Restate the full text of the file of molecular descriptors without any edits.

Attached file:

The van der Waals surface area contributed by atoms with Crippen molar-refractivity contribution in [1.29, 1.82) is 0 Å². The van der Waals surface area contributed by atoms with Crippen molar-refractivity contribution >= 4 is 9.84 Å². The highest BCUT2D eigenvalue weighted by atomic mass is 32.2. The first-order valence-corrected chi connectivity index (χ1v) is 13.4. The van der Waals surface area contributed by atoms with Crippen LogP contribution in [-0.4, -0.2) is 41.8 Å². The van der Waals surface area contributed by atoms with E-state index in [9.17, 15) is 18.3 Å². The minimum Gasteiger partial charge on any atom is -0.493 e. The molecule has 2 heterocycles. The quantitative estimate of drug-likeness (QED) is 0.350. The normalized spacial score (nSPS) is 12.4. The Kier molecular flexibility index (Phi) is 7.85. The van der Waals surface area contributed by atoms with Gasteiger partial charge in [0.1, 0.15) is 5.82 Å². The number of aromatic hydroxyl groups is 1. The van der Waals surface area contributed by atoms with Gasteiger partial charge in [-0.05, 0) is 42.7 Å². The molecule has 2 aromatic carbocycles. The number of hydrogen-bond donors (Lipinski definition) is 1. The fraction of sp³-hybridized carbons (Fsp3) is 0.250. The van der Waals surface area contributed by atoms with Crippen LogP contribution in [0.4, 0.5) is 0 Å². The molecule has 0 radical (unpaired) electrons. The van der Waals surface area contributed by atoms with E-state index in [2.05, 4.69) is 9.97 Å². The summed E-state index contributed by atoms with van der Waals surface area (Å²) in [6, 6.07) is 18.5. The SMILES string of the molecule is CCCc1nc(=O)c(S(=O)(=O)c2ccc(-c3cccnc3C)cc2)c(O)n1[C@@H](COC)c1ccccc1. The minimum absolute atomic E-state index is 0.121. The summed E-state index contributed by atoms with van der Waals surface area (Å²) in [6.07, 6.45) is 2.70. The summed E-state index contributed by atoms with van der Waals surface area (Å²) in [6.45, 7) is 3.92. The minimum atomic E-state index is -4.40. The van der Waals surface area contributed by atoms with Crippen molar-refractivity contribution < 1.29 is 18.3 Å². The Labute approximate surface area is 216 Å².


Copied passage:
The van der Waals surface area contributed by atoms with Crippen molar-refractivity contribution in [1.29, 1.82) is 0 Å². The van der Waals surface area contributed by atoms with Crippen molar-refractivity contribution >= 4 is 9.84 Å². The highest BCUT2D eigenvalue weighted by atomic mass is 32.2. The first-order valence-corrected chi connectivity index (χ1v) is 13.4. The van der Waals surface area contributed by atoms with Crippen LogP contribution in [-0.4, -0.2) is 41.8 Å². The van der Waals surface area contributed by atoms with E-state index in [9.17, 15) is 18.3 Å². The minimum Gasteiger partial charge on any atom is -0.493 e. The molecule has 2 heterocycles. The quantitative estimate of drug-likeness (QED) is 0.350. The normalized spacial score (nSPS) is 12.4. The Kier molecular flexibility index (Phi) is 7.85. The van der Waals surface area contributed by atoms with Gasteiger partial charge in [0.1, 0.15) is 5.82 Å². The number of aromatic hydroxyl groups is 1. The van der Waals surface area contributed by atoms with Gasteiger partial charge in [-0.05, 0) is 42.7 Å². The molecule has 2 aromatic carbocycles. The number of hydrogen-bond donors (Lipinski definition) is 1. The fraction of sp³-hybridized carbons (Fsp3) is 0.250. The van der Waals surface area contributed by atoms with Crippen LogP contribution in [0.4, 0.5) is 0 Å². The molecule has 0 radical (unpaired) electrons. The van der Waals surface area contributed by atoms with E-state index in [2.05, 4.69) is 9.97 Å². The summed E-state index contributed by atoms with van der Waals surface area (Å²) in [6, 6.07) is 18.5. The SMILES string of the molecule is CCCc1nc(=O)c(S(=O)(=O)c2ccc(-c3cccnc3C)cc2)c(O)n1[C@@H](COC)c1ccccc1. The minimum absolute atomic E-state index is 0.121. The summed E-state index contributed by atoms with van der Waals surface area (Å²) in [6.07, 6.45) is 2.70. The summed E-state index contributed by atoms with van der Waals surface area (Å²) in [6.45, 7) is 3.92. The minimum atomic E-state index is -4.40. The van der Waals surface area contributed by atoms with Crippen molar-refractivity contribution < 1.29 is 18.3 Å². The Labute approximate surface area is 216 Å².